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In the spotlight: eteffects and the challenges of making causal inferences

The challenge

Extracting causal relationships from data is one of the fundamental endeavors of researchers. Ideally, we could conduct a controlled experiment to extract causal relations. However, a controlled experiment is rarely feasible for researchers or individuals who need to make informed decisions based on their available observational data.

In the absence of experimental data, we construct models to capture the relevant features of the causal relationship we are interested in. This is the purview of everything in Stata's [TE] Treatment Effects Reference Manual.

The estimators in teffects help us obtain estimates of the effect of a treatment (for example, a job training program or an increase in out-of-pocket contributions for a health plan) on an outcome (for example, probability of employment or enrollment in a health plan). With these traditional treatment-effect models, in order to interpret our results causally, assignment to a treatment must be independent of the outcome. What if that is not true? What if, for example, the individuals that participate in a job training program are highly motivated? Then the outcome of a higher probability of employment might be correlated to the person's inherent motivation rather than participation in the job training program.

Stata's endogenous treatment-effects command, eteffects, is designed for such cases. The key assumption behind the model is that treatment assignment is not independent of outcomes because the unobservables that affect treatment assignment and outcomes are correlated. If we incorporate this correlation into our model, we can obtain a causal effect. Using this model, we can also test whether the correlation is statistically significant; in other words, we can test for endogeneity.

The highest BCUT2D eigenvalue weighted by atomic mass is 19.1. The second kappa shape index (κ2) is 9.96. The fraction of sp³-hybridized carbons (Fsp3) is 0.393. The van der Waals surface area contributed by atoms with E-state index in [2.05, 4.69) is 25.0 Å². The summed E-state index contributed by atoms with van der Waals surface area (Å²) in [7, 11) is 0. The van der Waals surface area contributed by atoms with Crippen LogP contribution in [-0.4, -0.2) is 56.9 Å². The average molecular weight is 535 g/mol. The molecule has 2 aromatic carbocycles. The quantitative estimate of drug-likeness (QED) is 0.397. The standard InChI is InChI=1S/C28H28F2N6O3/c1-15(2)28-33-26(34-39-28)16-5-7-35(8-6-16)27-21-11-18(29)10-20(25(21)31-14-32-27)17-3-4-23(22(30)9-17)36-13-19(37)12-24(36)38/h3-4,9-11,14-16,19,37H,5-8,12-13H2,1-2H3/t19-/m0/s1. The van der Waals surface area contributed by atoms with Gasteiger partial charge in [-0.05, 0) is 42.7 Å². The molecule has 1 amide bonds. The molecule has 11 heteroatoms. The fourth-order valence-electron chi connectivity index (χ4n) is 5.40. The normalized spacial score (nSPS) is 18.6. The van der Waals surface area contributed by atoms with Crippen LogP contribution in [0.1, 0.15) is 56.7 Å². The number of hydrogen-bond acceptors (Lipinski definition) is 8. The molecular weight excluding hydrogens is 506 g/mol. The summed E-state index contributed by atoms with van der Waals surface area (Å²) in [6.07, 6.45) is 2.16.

The tool at work

Say we are interested in the effect of attending a private high school (private) on college grade point average (gpa). We conjecture that the quality of the available private schools affects the decision of parents to send their kids there and affects the college GPA. If this is the case, eteffects is a good alternative.

We model private as a function of parental income (income), whether the student lived in an urban area (urban), and, because of the prevalence of Catholic private schools, whether the student's parents are Catholic (catholic). We model gpa as a function of high school GPA (hgpa) and the parents' joint educational attainment (pedu).

Our estimates show no evidence that the average treatment effect of attending private school is not zero. That is, in terms of college GPA, we have no evidence of differences between all kids attending a private school versus all kids attending a public school.

We can also test the assumption that the unobservables that affect the treatment assignment also affect the outcome.

In this case, we reject the null hypothesis. We have strong evidence that the unobservables are correlated.

What if we had assumed that the unobservables that affect treatment assignment do not affect the outcome? We could have used one of the teffects estimators, say, the inverse-probability-weighted regression adjustment. We would get the following:

This suggests that the average treatment effect of attending private school is an increase in GPA of 0.63, which is a very different conclusion than we reached when we accounted for the unobservables affecting both GPA and choice to attend private school.

Closing remarks

The example above uses artificial data. I know that the assumptions necessary for using eteffects are met and that the true average treatment effect should be exactly 0. Obviously, researchers face a much more daunting challenge to ascertain causality, but eteffects is a valuable tool in this endeavor.

—Enrique Pinzon
Senior Econometrician, StataCorp LP

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